In October 2009 Roger and Jean had arranged for mum to have a holiday in West Wales and as John was taking her down, she suffered a massive stroke near her spinal cord. She was admitted to The University Hospital of Wales for emergency treatment. Sadly our dear mum never returned to the family home. She grew a little weaker each day but shortly after Christmas was delighted to hold baby Mia, daughter of Gareth and Keri and her sixth great-grandchild and first great-granddaughter. It was almost as if she were waiting for Mia to arrive as shortly afterwards on Monday 4th January 2010 mum left us to be with dad. Amazingly Roger and Jean were with her as she went, it was as if God meant it to be as they were so far away when dad died.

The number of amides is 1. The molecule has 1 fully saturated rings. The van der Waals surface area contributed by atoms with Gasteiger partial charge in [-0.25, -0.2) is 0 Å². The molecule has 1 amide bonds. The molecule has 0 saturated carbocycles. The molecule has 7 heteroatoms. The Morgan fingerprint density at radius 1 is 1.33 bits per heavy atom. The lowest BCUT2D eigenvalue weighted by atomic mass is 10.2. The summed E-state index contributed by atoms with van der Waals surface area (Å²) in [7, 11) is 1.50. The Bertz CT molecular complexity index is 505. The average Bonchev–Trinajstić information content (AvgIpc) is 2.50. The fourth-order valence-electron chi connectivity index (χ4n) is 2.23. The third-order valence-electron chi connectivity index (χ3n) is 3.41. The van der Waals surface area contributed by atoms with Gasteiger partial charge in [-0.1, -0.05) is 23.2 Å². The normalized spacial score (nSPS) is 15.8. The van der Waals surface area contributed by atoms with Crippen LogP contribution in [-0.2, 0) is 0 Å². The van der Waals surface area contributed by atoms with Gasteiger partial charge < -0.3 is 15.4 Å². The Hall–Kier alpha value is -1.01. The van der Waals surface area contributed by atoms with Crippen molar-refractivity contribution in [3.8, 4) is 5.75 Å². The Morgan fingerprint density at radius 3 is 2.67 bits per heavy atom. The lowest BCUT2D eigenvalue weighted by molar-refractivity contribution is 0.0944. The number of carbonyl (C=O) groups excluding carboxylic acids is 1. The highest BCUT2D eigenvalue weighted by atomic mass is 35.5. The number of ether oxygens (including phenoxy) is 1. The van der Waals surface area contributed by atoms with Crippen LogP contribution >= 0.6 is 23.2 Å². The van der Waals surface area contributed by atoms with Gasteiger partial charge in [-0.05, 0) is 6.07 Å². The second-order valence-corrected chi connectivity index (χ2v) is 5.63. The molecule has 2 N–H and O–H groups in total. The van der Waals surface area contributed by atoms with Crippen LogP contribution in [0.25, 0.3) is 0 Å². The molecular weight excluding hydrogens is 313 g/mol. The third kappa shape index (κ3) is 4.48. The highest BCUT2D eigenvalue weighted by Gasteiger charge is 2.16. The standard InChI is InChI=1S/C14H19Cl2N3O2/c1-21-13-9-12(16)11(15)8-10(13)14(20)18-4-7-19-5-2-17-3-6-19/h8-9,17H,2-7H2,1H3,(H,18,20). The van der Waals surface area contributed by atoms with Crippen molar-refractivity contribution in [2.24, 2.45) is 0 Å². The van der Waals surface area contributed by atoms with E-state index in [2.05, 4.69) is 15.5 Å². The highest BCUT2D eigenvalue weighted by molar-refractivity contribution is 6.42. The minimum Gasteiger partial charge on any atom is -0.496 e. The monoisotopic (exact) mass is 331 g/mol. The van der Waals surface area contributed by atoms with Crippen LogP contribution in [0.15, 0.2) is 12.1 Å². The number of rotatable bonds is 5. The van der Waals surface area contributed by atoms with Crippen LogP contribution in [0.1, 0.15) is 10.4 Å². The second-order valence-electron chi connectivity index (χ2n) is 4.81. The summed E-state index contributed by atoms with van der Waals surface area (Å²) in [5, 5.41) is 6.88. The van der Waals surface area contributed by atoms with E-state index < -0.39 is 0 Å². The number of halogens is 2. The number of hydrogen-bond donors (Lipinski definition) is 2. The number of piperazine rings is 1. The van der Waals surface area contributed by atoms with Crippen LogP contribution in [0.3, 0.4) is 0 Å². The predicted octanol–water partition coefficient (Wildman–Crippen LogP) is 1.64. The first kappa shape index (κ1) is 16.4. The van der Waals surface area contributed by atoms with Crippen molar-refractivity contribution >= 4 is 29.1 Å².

377867_10150605674452784_671637783_11127231_1244695137_nWe thanked God for her wonderful life in another special service at Emmaus Chapel on Monday 18th January and she was laid to rest with dad at Thornhill.

DSC05781Two crosses stood on the spot side by side in the ground mirroring the way these two great people stood side by side in life. They were inseparable in life and they will be inseparable in death.

The love story, which had begun so many years before continues both in heaven and in the hearts of all of us who loved them. Our lives have been moulded by their unique love and a huge responsibility is now ours to continue their remarkable love story in our own lives… to work as they worked, to devote our lives to God as they devoted their lives to him and love as they loved.

Grow old along with me ~ the best is yet to come! We dedicate our lives to our precious parents